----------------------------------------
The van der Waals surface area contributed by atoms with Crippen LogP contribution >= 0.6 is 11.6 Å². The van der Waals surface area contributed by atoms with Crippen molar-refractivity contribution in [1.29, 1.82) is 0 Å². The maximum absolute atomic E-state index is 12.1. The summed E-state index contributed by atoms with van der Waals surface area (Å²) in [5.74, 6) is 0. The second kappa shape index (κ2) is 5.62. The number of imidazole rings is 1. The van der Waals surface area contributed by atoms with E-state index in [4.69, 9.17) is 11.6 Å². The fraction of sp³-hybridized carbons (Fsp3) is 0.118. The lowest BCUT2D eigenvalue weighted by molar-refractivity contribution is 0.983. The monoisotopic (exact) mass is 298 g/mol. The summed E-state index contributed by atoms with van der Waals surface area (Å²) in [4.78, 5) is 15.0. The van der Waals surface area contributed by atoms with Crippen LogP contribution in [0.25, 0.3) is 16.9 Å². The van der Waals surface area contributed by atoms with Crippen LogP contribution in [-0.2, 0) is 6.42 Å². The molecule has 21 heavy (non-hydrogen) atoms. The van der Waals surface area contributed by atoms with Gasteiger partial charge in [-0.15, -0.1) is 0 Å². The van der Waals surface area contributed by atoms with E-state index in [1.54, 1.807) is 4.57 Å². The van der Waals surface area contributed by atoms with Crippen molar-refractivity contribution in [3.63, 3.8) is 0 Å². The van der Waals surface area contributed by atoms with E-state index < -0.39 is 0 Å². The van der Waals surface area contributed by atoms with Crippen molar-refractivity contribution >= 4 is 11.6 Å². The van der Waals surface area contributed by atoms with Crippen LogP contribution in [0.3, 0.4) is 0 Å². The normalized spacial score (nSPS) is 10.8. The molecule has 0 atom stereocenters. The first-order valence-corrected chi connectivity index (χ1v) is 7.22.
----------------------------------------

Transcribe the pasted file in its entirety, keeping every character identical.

The van der Waals surface area contributed by atoms with Crippen LogP contribution >= 0.6 is 11.6 Å². The van der Waals surface area contributed by atoms with Crippen molar-refractivity contribution in [1.29, 1.82) is 0 Å². The maximum absolute atomic E-state index is 12.1. The summed E-state index contributed by atoms with van der Waals surface area (Å²) in [5.74, 6) is 0. The second kappa shape index (κ2) is 5.62. The number of imidazole rings is 1. The van der Waals surface area contributed by atoms with E-state index in [4.69, 9.17) is 11.6 Å². The fraction of sp³-hybridized carbons (Fsp3) is 0.118. The lowest BCUT2D eigenvalue weighted by molar-refractivity contribution is 0.983. The monoisotopic (exact) mass is 298 g/mol. The summed E-state index contributed by atoms with van der Waals surface area (Å²) in [4.78, 5) is 15.0. The van der Waals surface area contributed by atoms with Crippen LogP contribution in [0.25, 0.3) is 16.9 Å². The van der Waals surface area contributed by atoms with Crippen LogP contribution in [-0.2, 0) is 6.42 Å². The molecule has 21 heavy (non-hydrogen) atoms. The van der Waals surface area contributed by atoms with Gasteiger partial charge in [-0.15, -0.1) is 0 Å². The van der Waals surface area contributed by atoms with E-state index in [1.54, 1.807) is 4.57 Å². The van der Waals surface area contributed by atoms with Crippen molar-refractivity contribution in [3.63, 3.8) is 0 Å². The van der Waals surface area contributed by atoms with E-state index < -0.39 is 0 Å². The van der Waals surface area contributed by atoms with Crippen molar-refractivity contribution >= 4 is 11.6 Å². The van der Waals surface area contributed by atoms with Crippen LogP contribution in [0.3, 0.4) is 0 Å². The normalized spacial score (nSPS) is 10.8. The molecule has 0 atom stereocenters. The first-order valence-corrected chi connectivity index (χ1v) is 7.22.